Note: Math.random() returns a random double between 0.0 and 1.0.

    Write a program that breaks the encryption code for a Ceaser cipher message. The program should read a cyphertext from a file called cypher.txt. It then displays the top 3 possible translations of the message in the console ranked first to third. The first is the top ranked solution. Part marks will be given for translations that rank the correct solution as second or third. Read General Program Marking Criteria. Note: solutions that take longer than 60 seconds on school computers will not be accepted.

    As well as the analysis of letter frequencies, other patterns can also be detected that may help to decipher a piece of ciphertext.

    The following text explains some of the clues that can be used to deduce a word or a letter in a piece of ciphertext. If you scroll further down the page, you will see a list of tables that explain letter frequencies and patterns in the English language.

    Identify Common Pairs Of Letters: If the ciphertext appears to encode a message in English, but the plaintext does not reveal itself immediately, which is often the case, then focus on pairs of repeated letters. In English the most common repeated letters are ss, ee, tt, ff, ll, mm and oo. If the ciphertext contains any repeated characters, you can assume that they represent one of these.

    Identify The Smallest Words First: If the ciphertext contains spaces between words, then try to identify words containing just one, two or three letters. The only one-letter words in English are a and I. The most common two-letter words are of, to, in, it, is, be, as, at, so, we, he, by, or, on, do, if, me, my, up, an, go, no, us, am. The most common three-letter words are the and and.

    Tailor Made Frequency Tables: If possible, tailor the table of frequencies to the message you are trying to decipher. E.g., military messages tend to omit pronouns and articles, and the loss of words such as I, he, a and they will reduce the frequency of some of the commonest letters. If you know you are tackling a military message, you should use a frequency table generated from other military messages.

    Play The Guessing Game: This can be one of the most useful skills for a cryptanalyst to employ - the ability to identify words, or even entire phrases, based on experience or sheer guesswork. Al-Khalil, an early Arabian cryptanalyst, demonstrated this talent when he cracked a Greek ciphertext. He guessed that the ciphertext began with the greeting 'In the name of God'. Having established that these letters corresponded to a specific section of ciphertext, he could use them as a crowbar to prise open the rest of the ciphertext. This is known as a crib.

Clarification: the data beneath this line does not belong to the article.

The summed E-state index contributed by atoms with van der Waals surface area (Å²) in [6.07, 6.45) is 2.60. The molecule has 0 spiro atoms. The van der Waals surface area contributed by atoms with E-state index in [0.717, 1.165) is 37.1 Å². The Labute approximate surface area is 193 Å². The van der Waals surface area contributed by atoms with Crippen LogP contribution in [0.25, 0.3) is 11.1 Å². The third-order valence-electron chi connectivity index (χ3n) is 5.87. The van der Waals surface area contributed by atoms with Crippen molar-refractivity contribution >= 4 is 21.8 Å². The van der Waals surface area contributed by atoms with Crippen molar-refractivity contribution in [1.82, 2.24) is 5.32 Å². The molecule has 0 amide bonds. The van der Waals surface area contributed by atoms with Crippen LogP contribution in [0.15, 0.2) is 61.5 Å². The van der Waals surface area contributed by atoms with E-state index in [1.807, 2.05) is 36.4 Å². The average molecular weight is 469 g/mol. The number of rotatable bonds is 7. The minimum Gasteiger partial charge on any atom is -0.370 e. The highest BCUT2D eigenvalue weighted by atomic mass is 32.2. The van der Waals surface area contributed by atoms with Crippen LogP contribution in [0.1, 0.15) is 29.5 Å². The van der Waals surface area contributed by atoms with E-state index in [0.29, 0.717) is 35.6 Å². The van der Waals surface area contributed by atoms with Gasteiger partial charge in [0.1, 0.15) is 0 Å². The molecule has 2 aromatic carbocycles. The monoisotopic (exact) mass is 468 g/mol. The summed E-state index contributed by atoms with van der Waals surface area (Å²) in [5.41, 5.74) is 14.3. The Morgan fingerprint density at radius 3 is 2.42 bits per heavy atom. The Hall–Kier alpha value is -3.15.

Letter and word frequencies have been analysed in a number of different languages. A few of the most commonly used ones are listed below, and may help you to decipher your secret messages.

    ENGLISH

    Order Of Frequency Of Single Letters

    E T A O I N S H R D L U

    Order Of Frequency Of Digraphs

    th er on an re he in ed nd ha at en es of or nt ea ti to it st io le is ou ar as de rt ve

    Order Of Frequency Of Trigraphs

    the and tha ent ion tio for nde has nce edt tis oft sth men

    Order Of Frequency Of Most Common Doubles

    ss ee tt ff ll mm oo

    Order Of Frequency Of Initial Letters

    T O A W B C D S F M R H I Y E G L N P U J K

    Order Of Frequency Of Final Letters

    E S T D N R Y F L O G H A K M P U W

    One-Letter Words

    a, I.

    Most Frequent Two-Letter Words

    of, to, in, it, is, be, as, at, so, we, he, by, or, on, do, if, me, my, up, an, go, no, us, am

    Most Frequent Three-Letter Words

    the, and, for, are, but, not, you, all, any, can, had, her, was, one, our, out, day, get, has, him, his, how, man, new, now, old, see, two, way, who, boy, did, its, let, put, say, she, too, use

    Most Frequent Four-Letter Words

    that, with, have, this, will, your, from, they, know, want, been, good, much, some, time

    1. Download Roller7.zip.
    2. Extract the zip file and create a new Eclipse project.
    3. This is a Java Applet (not an application) that was originally written to run in a website. That is why there is an html file included in the zip file. Unfortunately browsers no longer support Java Applets. You will need to run it in Eclipse.